For a small or medium-sized script, I like to write a
throwaway version, just to get an idea of the problem,
in deference to Brooks' admonition: "Plan to throw one
away: you will, anyhow." That gives me a
chance to try out one or two ideas without committing to
them, and generally the process of coding up a solution
gives me other (often better) ideas. Of course, hacking
up a half-assed solution just to get started isn't all
that great an idea when you know that Management's going
to assume that the first working program you come up with
is the Solution. In that case, it's probably better to
proceed more slowly, and be more careful.
As far as algorithm design goes, I have a fairly well
developed (read: geeky and obscure) interest in "the
standard Comp. Sci. algorithms" -- things like graph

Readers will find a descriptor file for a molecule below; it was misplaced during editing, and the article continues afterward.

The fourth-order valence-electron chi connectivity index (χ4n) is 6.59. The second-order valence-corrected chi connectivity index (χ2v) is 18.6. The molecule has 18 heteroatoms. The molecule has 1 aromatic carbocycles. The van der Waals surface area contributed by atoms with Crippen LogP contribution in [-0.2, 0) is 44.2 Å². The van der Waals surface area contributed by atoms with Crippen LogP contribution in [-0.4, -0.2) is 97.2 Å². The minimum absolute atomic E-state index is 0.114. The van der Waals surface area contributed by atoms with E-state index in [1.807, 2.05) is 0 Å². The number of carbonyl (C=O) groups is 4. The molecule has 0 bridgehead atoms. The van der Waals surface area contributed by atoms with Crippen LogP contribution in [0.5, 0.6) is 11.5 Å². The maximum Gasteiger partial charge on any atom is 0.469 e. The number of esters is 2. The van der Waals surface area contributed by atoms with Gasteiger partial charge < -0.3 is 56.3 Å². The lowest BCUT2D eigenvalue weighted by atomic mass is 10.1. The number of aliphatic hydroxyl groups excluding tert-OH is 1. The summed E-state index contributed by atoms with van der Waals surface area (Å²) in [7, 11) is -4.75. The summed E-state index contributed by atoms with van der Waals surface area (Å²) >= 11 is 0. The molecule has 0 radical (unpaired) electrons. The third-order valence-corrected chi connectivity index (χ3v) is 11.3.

traversal, network flow, various and sundry data
structures, etc -- and keep a handful of algorithms books
around my computers. I've gotten used to trying to think
of problems in "formal" terms -- "Wait a minute, this is
a directed graph" -- which comes in handy when I'm trying
to figure out the "how" of solving a problem. It does
take some getting used to, though.
This study also gave me a decent understanding of a few
basic techniques for building algorithms -- divide and
conquer, dynamic programming, recursion, and so on. It's
much easier to hack up an algorithm for your particular
problem with more tools in your chest than basic iteration
The hell with paco, vote for Erudil!
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